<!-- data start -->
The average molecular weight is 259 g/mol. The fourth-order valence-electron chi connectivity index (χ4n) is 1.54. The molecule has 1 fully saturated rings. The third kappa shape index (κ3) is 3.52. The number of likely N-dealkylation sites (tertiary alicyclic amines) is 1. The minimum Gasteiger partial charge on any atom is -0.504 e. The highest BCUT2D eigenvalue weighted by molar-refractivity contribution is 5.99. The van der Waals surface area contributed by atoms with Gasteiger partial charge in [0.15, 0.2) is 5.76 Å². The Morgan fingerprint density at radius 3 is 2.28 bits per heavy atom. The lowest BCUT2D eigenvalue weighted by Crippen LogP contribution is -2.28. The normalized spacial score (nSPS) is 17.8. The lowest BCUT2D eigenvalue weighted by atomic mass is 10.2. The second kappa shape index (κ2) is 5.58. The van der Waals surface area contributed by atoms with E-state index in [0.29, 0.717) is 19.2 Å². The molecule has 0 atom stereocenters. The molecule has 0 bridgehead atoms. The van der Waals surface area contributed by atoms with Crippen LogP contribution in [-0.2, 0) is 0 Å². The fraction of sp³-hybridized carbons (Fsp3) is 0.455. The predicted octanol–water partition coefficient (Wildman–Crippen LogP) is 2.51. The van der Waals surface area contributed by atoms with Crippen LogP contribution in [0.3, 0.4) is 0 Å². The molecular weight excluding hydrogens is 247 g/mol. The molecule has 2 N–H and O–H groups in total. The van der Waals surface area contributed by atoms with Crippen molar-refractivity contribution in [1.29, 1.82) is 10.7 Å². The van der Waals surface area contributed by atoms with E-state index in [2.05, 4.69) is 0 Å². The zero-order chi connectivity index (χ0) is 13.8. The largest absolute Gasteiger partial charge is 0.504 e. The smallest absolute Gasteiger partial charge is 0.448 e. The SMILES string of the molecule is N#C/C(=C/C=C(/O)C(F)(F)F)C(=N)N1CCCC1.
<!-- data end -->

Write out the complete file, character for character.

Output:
The average molecular weight is 259 g/mol. The fourth-order valence-electron chi connectivity index (χ4n) is 1.54. The molecule has 1 fully saturated rings. The third kappa shape index (κ3) is 3.52. The number of likely N-dealkylation sites (tertiary alicyclic amines) is 1. The minimum Gasteiger partial charge on any atom is -0.504 e. The highest BCUT2D eigenvalue weighted by molar-refractivity contribution is 5.99. The van der Waals surface area contributed by atoms with Gasteiger partial charge in [0.15, 0.2) is 5.76 Å². The Morgan fingerprint density at radius 3 is 2.28 bits per heavy atom. The lowest BCUT2D eigenvalue weighted by Crippen LogP contribution is -2.28. The normalized spacial score (nSPS) is 17.8. The lowest BCUT2D eigenvalue weighted by atomic mass is 10.2. The second kappa shape index (κ2) is 5.58. The van der Waals surface area contributed by atoms with E-state index in [0.29, 0.717) is 19.2 Å². The molecule has 0 atom stereocenters. The molecule has 0 bridgehead atoms. The van der Waals surface area contributed by atoms with Crippen LogP contribution in [-0.2, 0) is 0 Å². The fraction of sp³-hybridized carbons (Fsp3) is 0.455. The predicted octanol–water partition coefficient (Wildman–Crippen LogP) is 2.51. The van der Waals surface area contributed by atoms with Crippen LogP contribution in [0.3, 0.4) is 0 Å². The molecular weight excluding hydrogens is 247 g/mol. The molecule has 2 N–H and O–H groups in total. The van der Waals surface area contributed by atoms with Crippen molar-refractivity contribution in [1.29, 1.82) is 10.7 Å². The van der Waals surface area contributed by atoms with E-state index in [2.05, 4.69) is 0 Å². The zero-order chi connectivity index (χ0) is 13.8. The largest absolute Gasteiger partial charge is 0.504 e. The smallest absolute Gasteiger partial charge is 0.448 e. The SMILES string of the molecule is N#C/C(=C/C=C(/O)C(F)(F)F)C(=N)N1CCCC1.